BOLIVIA : Silence of the Llamas 

1 - 2

1 - 2

The Silence of the Llamas

 

Text and 29 photographs by Eric Pasquier 


The Inca earth-goddess Pachamama, she who ensures a good harvest, was always a thirsty deity – for blood. Llama’s blood.

The ancient Inca ceremony of Ch’alla is still practised in the Bolivian Andes and involves a llama sacrifice, llama foetuses and lots of alcohol and cocaine. But instead of requesting a good harvest, today’s llamas are killed to insure the lives of the men who work in the silver mines, where the devil lives. ERIC PASQUIER witnessed a bloody and bizarre ceremony as old as the Bolivian hills. 


Sometimes, in some places, it is hard to tell that we are truly living in the 21st Century. This is the case with the annual Bolivian Ch’alla ceremony in honour of the Earth Goddess Pachamama. The Quechas and the Aymaras; two ethnic communities living high in the Andes, are descendants of the Incas and continue to uphold age-old traditions, passed down through generations. 

The Ch’alla ceremony takes place the day before another festivity; the feast of the Godly Spirit, or on one of the following two Saturdays. It can even be held as late as the first Saturday of August.

The exact day however, is less important than the location. This year, once again people have gathered at the entrance to the silver mines to celebrate Ch’alla. 

 

The fact that the Ch’alla is now celebrated in front of the silver mines shows how even age-old traditions can be upgraded to suit modern needs. Where in days gone by the locals worked the land, and therefore prayed for a good harvest, now they work in the silver mines and thus pray to the Earth Goddess for plentiful silver reserves and safe mines.

This development result is a curious mix of two worlds, past and present that is perhaps nowhere more apparent than when watching the sacrificial llamas being brought to the altar by a tractor!

The people gathered for the sacrifice, however, do not concern themselves with this odd intermarriage of old and new. They are wondering if there will be enough llama blood this year. 


For others, Ch’alla is a good time to do business. Saleswomen display their varied array of festive wares in the hope of enticing any passers-by still not properly equipped for the ceremony.

Dried llama foetuses are selling like hotcakes and the pieces of multicoloured wool used to decorate them are not doing badly either.

These objects are more than curious trinkets; they are worthwhile investments, for as everyone knows, llama foetuses bring good luck.  


All Ch’alla ceremonies are essentially alike in that they revolve around the ritual sacrifice of llamas to ensure the goodwill of Pachamama - the Bolivian equivalent of Demeter, the Greek harvest and fertility goddess. Two llamas - one white, one black, are brought to the front. To sedate them, the shaman ‘Yatir’ has fed them some coca leaves and alcohol. The llamas are turned to face the mines before their throats are cut. Women collect the blood in bowls. The strength with which the blood pours out of the gash when the throat is cut determines how good the coming year will be. A strong surge is a good sign and the more blood the better. The women spread blood all over the entrance to the mines, the surrounding houses and even the participants. Gutting the llamas is a job for the men.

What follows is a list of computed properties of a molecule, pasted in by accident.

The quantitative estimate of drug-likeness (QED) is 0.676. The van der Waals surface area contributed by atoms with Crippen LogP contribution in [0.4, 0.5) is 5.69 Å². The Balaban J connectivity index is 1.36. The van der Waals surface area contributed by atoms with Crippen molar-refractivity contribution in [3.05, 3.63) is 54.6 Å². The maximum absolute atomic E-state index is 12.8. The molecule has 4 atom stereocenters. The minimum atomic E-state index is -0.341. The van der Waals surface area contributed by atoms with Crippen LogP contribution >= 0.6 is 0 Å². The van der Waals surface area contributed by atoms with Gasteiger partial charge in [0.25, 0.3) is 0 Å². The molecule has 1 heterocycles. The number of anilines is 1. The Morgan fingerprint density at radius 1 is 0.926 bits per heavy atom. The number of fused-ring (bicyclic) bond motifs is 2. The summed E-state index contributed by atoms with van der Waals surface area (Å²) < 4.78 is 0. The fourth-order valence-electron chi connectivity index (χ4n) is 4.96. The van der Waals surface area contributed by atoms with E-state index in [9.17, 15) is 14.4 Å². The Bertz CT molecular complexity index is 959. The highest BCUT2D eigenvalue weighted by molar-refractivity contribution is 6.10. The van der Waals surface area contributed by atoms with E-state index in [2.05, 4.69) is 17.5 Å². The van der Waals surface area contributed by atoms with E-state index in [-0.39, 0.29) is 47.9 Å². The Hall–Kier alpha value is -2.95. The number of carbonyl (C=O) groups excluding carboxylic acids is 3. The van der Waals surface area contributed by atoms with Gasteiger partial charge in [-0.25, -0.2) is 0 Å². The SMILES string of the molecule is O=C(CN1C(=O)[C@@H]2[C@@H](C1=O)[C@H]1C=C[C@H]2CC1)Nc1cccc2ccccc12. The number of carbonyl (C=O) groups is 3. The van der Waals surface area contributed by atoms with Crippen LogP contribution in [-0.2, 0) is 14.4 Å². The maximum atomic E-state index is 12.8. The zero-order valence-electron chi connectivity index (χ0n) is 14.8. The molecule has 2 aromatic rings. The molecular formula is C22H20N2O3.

The entrails, the heart and the head are buried in the entrance to the mine as an offering to the Goddess. Before they cover the hole, each person sprinkles a little alcohol onto the offerings.

 

The llama meat is grilled on a charcoal fire and eaten with potatoes and okra cooked in the ashes. Everything must be eaten. Because even the bones cannot be left over, they are thrown in the fire. For extra luck, the fire must be built in front of the mine so that the smoke is blown inside.

During the ceremony, custom dictates that the first sip from each glass must be spat onto the K’hoa, a pile of small symbolic prayer talismans that will be burned in the evening. 

While the miners of Quechas honour Pachamama in front of their mine, the Aymaras peasants from La Paz go to the mountains to celebrate Ch’alla.

They point the bleeding llama throat towards the Illimani, the 6,400 metre-high snowy peak that dominates the horizon from La Paz. As they make their wish to Pachamama, each person chooses four coca leaves to put into glasses that are then set on each side of the altar, before being filled with alcohol.

The community’s shaman also takes two dried llama foetuses to the ceremony. They are decorated with multi-coloured serpentines and with gold and silver paper before being steeped in alcohol. But Pachamama is not easily pleased. In order to satisfy this Goddess, a second sacrifice is necessary.

The Aymaras duly comply and get the second llama ready. 


Only a few kilometres away is La Paz. With its thriving bustle of cars and trucks whizzing past jumbled office blocks and shops it is a world away from the ancient rites performed on its doorstep by these descendants of the Incas.

They continue to honour the gods they have honoured for centuries but with one foot in the past and one in the present, the Quechas have modernised the ritual to protect their silver miners.  

As long as Pachamama gets her fill of llama offerings, I am sure she won’t mind. Some things never change.